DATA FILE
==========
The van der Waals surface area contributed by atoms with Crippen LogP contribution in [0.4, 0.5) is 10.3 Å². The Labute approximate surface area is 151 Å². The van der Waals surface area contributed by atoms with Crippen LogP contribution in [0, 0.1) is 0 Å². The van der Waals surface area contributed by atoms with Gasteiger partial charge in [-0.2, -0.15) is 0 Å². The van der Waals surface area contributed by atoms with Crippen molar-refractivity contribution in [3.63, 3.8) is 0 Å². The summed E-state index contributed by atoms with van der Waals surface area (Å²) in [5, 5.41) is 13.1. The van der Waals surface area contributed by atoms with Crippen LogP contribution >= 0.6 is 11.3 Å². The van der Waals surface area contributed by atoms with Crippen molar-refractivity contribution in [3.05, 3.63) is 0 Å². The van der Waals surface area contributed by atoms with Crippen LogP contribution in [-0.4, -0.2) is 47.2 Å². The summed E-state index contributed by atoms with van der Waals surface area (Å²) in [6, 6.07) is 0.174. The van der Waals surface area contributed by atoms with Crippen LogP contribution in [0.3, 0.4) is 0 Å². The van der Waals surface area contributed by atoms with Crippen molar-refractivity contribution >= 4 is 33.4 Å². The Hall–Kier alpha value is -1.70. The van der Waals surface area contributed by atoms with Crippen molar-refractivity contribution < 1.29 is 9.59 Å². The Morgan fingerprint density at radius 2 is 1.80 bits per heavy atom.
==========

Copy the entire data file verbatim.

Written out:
The van der Waals surface area contributed by atoms with Crippen LogP contribution in [0.4, 0.5) is 10.3 Å². The Labute approximate surface area is 151 Å². The van der Waals surface area contributed by atoms with Crippen LogP contribution in [0, 0.1) is 0 Å². The van der Waals surface area contributed by atoms with Gasteiger partial charge in [-0.2, -0.15) is 0 Å². The van der Waals surface area contributed by atoms with Crippen molar-refractivity contribution in [3.63, 3.8) is 0 Å². The summed E-state index contributed by atoms with van der Waals surface area (Å²) in [5, 5.41) is 13.1. The van der Waals surface area contributed by atoms with Crippen LogP contribution >= 0.6 is 11.3 Å². The van der Waals surface area contributed by atoms with Crippen molar-refractivity contribution in [3.05, 3.63) is 0 Å². The van der Waals surface area contributed by atoms with Crippen LogP contribution in [-0.4, -0.2) is 47.2 Å². The summed E-state index contributed by atoms with van der Waals surface area (Å²) in [6, 6.07) is 0.174. The van der Waals surface area contributed by atoms with Crippen LogP contribution in [0.3, 0.4) is 0 Å². The van der Waals surface area contributed by atoms with Crippen molar-refractivity contribution >= 4 is 33.4 Å². The Hall–Kier alpha value is -1.70. The van der Waals surface area contributed by atoms with Crippen molar-refractivity contribution < 1.29 is 9.59 Å². The Morgan fingerprint density at radius 2 is 1.80 bits per heavy atom.